(*Quote of the Month)
Earth's crammed with heaven,
And every common bush afire with God.
But only he who sees takes off his shoes.
The rest sit ‘round it and pluck blackberries.
~~Elizabeth Barrett Browning, 1856,
From the Poem Aurora Leigh
Elizabeth Barrett Browning (1806-1861) was a 19th Century British poet with great influence on both sides of the Atlantic. An outspoken proponent of key social issues in England and the United States, such as the abolition of slavery, and support for women's rights and child labor laws, Barrett Browning's overall work transcended her prolific poetry. Still, both her social conscience and her writing were deeply influenced by her strong Christian faith, believing that Christianity itself was essentially the 'glorified poetry' of God. She became the wife of poet Robert Browning, six years her junior, long after her own career and wide popularity had been established.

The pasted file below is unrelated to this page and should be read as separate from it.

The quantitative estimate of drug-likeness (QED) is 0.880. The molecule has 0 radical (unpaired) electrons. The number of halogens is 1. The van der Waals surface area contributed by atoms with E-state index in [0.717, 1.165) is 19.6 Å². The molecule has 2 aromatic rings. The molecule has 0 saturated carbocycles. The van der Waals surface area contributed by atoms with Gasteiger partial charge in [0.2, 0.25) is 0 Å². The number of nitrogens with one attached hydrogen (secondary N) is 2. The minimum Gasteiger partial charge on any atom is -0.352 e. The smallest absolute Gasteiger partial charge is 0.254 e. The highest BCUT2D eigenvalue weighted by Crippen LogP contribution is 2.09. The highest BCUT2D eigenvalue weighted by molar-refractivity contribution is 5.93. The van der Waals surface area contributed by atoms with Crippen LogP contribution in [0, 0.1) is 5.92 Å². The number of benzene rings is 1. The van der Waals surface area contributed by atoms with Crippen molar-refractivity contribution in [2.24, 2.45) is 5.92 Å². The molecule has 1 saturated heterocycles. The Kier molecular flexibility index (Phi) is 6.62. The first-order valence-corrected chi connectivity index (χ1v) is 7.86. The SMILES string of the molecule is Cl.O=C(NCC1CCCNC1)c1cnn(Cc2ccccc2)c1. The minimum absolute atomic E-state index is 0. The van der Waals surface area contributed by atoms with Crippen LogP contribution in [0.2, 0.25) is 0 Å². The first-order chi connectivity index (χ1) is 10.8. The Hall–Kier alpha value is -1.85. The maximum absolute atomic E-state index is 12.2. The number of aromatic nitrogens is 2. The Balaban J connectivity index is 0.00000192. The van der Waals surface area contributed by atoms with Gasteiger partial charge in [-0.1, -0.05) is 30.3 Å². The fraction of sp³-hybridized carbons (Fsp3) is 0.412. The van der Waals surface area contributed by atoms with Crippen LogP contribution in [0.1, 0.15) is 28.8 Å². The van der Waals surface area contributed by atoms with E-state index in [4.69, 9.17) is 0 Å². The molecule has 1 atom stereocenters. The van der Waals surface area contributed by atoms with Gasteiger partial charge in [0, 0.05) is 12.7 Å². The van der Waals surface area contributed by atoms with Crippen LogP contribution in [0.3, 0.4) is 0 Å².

Often including literary images in her writing that evoke her love for nature, she may have been influenced by the early stirrings of the Transcendentalist Movement in America, though her initial work preceded it by some years. The quote is taken from her poem Aurora Leigh, in which she unfolds the story of a strong woman writer whose experience roughly parallels her own; of course, the quote also draws an allusion to the Biblical account of Moses at the burning bush, with the character and author inferring that God's presence is more available to us in nature than we often comprehend.
~~ RGM, May 30, 2014